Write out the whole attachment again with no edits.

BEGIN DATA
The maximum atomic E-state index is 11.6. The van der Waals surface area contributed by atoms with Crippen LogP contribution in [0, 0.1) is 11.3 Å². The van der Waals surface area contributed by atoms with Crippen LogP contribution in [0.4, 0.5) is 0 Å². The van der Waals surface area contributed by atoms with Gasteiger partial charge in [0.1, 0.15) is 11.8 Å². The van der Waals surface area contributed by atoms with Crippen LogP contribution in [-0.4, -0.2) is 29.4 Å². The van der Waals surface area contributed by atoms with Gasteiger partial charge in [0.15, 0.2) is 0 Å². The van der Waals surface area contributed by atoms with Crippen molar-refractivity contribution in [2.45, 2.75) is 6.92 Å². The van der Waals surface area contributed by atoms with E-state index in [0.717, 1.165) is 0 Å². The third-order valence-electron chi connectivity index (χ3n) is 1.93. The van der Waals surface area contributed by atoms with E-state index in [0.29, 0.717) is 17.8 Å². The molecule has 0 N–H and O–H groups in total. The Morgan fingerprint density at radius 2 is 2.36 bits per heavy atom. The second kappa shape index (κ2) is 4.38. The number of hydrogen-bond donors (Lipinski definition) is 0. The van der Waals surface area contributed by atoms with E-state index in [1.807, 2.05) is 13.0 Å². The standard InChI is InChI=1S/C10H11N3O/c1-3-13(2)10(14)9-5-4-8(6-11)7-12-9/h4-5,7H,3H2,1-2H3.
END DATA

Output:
The maximum atomic E-state index is 11.6. The van der Waals surface area contributed by atoms with Crippen LogP contribution in [0, 0.1) is 11.3 Å². The van der Waals surface area contributed by atoms with Crippen LogP contribution in [0.4, 0.5) is 0 Å². The van der Waals surface area contributed by atoms with Gasteiger partial charge in [0.1, 0.15) is 11.8 Å². The van der Waals surface area contributed by atoms with Crippen LogP contribution in [-0.4, -0.2) is 29.4 Å². The van der Waals surface area contributed by atoms with Gasteiger partial charge in [0.15, 0.2) is 0 Å². The van der Waals surface area contributed by atoms with Crippen molar-refractivity contribution in [2.45, 2.75) is 6.92 Å². The van der Waals surface area contributed by atoms with E-state index in [0.717, 1.165) is 0 Å². The third-order valence-electron chi connectivity index (χ3n) is 1.93. The van der Waals surface area contributed by atoms with E-state index in [0.29, 0.717) is 17.8 Å². The molecule has 0 N–H and O–H groups in total. The Morgan fingerprint density at radius 2 is 2.36 bits per heavy atom. The second kappa shape index (κ2) is 4.38. The number of hydrogen-bond donors (Lipinski definition) is 0. The van der Waals surface area contributed by atoms with E-state index in [1.807, 2.05) is 13.0 Å². The standard InChI is InChI=1S/C10H11N3O/c1-3-13(2)10(14)9-5-4-8(6-11)7-12-9/h4-5,7H,3H2,1-2H3.